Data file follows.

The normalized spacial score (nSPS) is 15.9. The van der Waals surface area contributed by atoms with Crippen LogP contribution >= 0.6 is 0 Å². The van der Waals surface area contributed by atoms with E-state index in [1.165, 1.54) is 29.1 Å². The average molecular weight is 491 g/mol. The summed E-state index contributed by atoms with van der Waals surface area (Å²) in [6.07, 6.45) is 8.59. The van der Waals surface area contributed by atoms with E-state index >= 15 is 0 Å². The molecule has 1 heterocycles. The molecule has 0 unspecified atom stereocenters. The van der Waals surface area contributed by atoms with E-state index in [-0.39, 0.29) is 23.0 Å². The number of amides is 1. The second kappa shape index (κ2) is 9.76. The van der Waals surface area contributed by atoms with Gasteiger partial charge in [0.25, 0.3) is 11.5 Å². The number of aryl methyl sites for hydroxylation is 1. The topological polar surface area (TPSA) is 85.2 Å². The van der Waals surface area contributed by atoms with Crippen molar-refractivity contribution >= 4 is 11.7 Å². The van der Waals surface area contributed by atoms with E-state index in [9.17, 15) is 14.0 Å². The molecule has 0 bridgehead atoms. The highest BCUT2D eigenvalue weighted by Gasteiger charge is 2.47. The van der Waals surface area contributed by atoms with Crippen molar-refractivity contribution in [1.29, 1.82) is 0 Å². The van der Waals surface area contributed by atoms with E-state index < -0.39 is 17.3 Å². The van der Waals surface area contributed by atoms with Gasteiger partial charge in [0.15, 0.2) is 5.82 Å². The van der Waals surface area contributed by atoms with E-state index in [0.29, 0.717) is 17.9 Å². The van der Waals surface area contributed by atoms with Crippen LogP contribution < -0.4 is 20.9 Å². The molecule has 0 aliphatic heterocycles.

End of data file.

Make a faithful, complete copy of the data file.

The normalized spacial score (nSPS) is 15.9. The van der Waals surface area contributed by atoms with Crippen LogP contribution >= 0.6 is 0 Å². The van der Waals surface area contributed by atoms with E-state index in [1.165, 1.54) is 29.1 Å². The average molecular weight is 491 g/mol. The summed E-state index contributed by atoms with van der Waals surface area (Å²) in [6.07, 6.45) is 8.59. The van der Waals surface area contributed by atoms with E-state index >= 15 is 0 Å². The molecule has 1 heterocycles. The molecule has 0 unspecified atom stereocenters. The van der Waals surface area contributed by atoms with E-state index in [-0.39, 0.29) is 23.0 Å². The number of amides is 1. The second kappa shape index (κ2) is 9.76. The van der Waals surface area contributed by atoms with Gasteiger partial charge in [0.25, 0.3) is 11.5 Å². The number of aryl methyl sites for hydroxylation is 1. The topological polar surface area (TPSA) is 85.2 Å². The van der Waals surface area contributed by atoms with Crippen molar-refractivity contribution >= 4 is 11.7 Å². The van der Waals surface area contributed by atoms with E-state index in [9.17, 15) is 14.0 Å². The molecule has 0 bridgehead atoms. The highest BCUT2D eigenvalue weighted by Gasteiger charge is 2.47. The van der Waals surface area contributed by atoms with Crippen molar-refractivity contribution in [1.29, 1.82) is 0 Å². The van der Waals surface area contributed by atoms with E-state index < -0.39 is 17.3 Å². The van der Waals surface area contributed by atoms with Gasteiger partial charge in [0.15, 0.2) is 5.82 Å². The van der Waals surface area contributed by atoms with E-state index in [0.29, 0.717) is 17.9 Å². The van der Waals surface area contributed by atoms with Crippen LogP contribution < -0.4 is 20.9 Å². The molecule has 0 aliphatic heterocycles.